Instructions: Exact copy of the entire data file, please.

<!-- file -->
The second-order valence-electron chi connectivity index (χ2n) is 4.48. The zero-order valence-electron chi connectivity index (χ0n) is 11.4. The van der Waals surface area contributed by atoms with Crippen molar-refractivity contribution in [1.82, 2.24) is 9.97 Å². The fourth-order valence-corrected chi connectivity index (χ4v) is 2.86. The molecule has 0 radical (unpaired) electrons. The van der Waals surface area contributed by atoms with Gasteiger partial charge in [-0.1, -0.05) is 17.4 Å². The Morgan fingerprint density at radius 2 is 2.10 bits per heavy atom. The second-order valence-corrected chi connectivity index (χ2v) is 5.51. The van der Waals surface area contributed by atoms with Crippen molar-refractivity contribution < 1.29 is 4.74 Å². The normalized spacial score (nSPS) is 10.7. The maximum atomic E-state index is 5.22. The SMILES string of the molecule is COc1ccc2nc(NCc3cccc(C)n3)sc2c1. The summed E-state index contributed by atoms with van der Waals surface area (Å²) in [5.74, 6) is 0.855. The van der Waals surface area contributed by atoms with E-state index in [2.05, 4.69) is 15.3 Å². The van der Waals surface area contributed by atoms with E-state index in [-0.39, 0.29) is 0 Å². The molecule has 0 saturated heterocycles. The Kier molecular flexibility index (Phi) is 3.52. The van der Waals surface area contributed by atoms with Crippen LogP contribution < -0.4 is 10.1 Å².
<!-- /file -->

The second-order valence-electron chi connectivity index (χ2n) is 4.48. The zero-order valence-electron chi connectivity index (χ0n) is 11.4. The van der Waals surface area contributed by atoms with Crippen molar-refractivity contribution in [1.82, 2.24) is 9.97 Å². The fourth-order valence-corrected chi connectivity index (χ4v) is 2.86. The molecule has 0 radical (unpaired) electrons. The van der Waals surface area contributed by atoms with Gasteiger partial charge in [-0.1, -0.05) is 17.4 Å². The Morgan fingerprint density at radius 2 is 2.10 bits per heavy atom. The second-order valence-corrected chi connectivity index (χ2v) is 5.51. The van der Waals surface area contributed by atoms with Crippen molar-refractivity contribution < 1.29 is 4.74 Å². The normalized spacial score (nSPS) is 10.7. The maximum atomic E-state index is 5.22. The SMILES string of the molecule is COc1ccc2nc(NCc3cccc(C)n3)sc2c1. The summed E-state index contributed by atoms with van der Waals surface area (Å²) in [5.74, 6) is 0.855. The van der Waals surface area contributed by atoms with E-state index in [2.05, 4.69) is 15.3 Å². The van der Waals surface area contributed by atoms with E-state index in [-0.39, 0.29) is 0 Å². The molecule has 0 saturated heterocycles. The Kier molecular flexibility index (Phi) is 3.52. The van der Waals surface area contributed by atoms with Crippen LogP contribution < -0.4 is 10.1 Å².